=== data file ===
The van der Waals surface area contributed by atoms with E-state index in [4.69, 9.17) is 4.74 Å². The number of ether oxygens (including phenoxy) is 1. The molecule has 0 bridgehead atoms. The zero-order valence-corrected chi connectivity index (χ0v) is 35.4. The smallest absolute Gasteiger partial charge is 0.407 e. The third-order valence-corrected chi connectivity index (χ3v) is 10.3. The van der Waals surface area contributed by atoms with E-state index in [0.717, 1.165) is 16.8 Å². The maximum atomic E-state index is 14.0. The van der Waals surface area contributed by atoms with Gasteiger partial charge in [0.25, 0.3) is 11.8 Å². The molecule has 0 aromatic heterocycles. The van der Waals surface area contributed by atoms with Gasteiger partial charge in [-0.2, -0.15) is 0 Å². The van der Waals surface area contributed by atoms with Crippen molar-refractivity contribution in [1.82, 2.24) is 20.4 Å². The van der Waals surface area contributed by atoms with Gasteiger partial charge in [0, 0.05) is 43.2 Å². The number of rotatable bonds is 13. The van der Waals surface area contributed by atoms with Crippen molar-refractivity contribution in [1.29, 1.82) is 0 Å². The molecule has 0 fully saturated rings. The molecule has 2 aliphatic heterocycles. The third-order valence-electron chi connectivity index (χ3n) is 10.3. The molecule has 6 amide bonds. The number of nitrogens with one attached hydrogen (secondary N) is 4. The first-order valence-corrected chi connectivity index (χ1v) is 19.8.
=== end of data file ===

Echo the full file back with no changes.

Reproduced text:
The van der Waals surface area contributed by atoms with E-state index in [4.69, 9.17) is 4.74 Å². The number of ether oxygens (including phenoxy) is 1. The molecule has 0 bridgehead atoms. The zero-order valence-corrected chi connectivity index (χ0v) is 35.4. The smallest absolute Gasteiger partial charge is 0.407 e. The third-order valence-corrected chi connectivity index (χ3v) is 10.3. The van der Waals surface area contributed by atoms with E-state index in [0.717, 1.165) is 16.8 Å². The maximum atomic E-state index is 14.0. The van der Waals surface area contributed by atoms with Gasteiger partial charge in [0.25, 0.3) is 11.8 Å². The molecule has 0 aromatic heterocycles. The van der Waals surface area contributed by atoms with Gasteiger partial charge in [-0.2, -0.15) is 0 Å². The van der Waals surface area contributed by atoms with Crippen molar-refractivity contribution in [1.82, 2.24) is 20.4 Å². The van der Waals surface area contributed by atoms with Gasteiger partial charge in [0, 0.05) is 43.2 Å². The number of rotatable bonds is 13. The van der Waals surface area contributed by atoms with Crippen molar-refractivity contribution in [1.29, 1.82) is 0 Å². The molecule has 0 fully saturated rings. The molecule has 2 aliphatic heterocycles. The third-order valence-electron chi connectivity index (χ3n) is 10.3. The molecule has 6 amide bonds. The number of nitrogens with one attached hydrogen (secondary N) is 4. The first-order valence-corrected chi connectivity index (χ1v) is 19.8.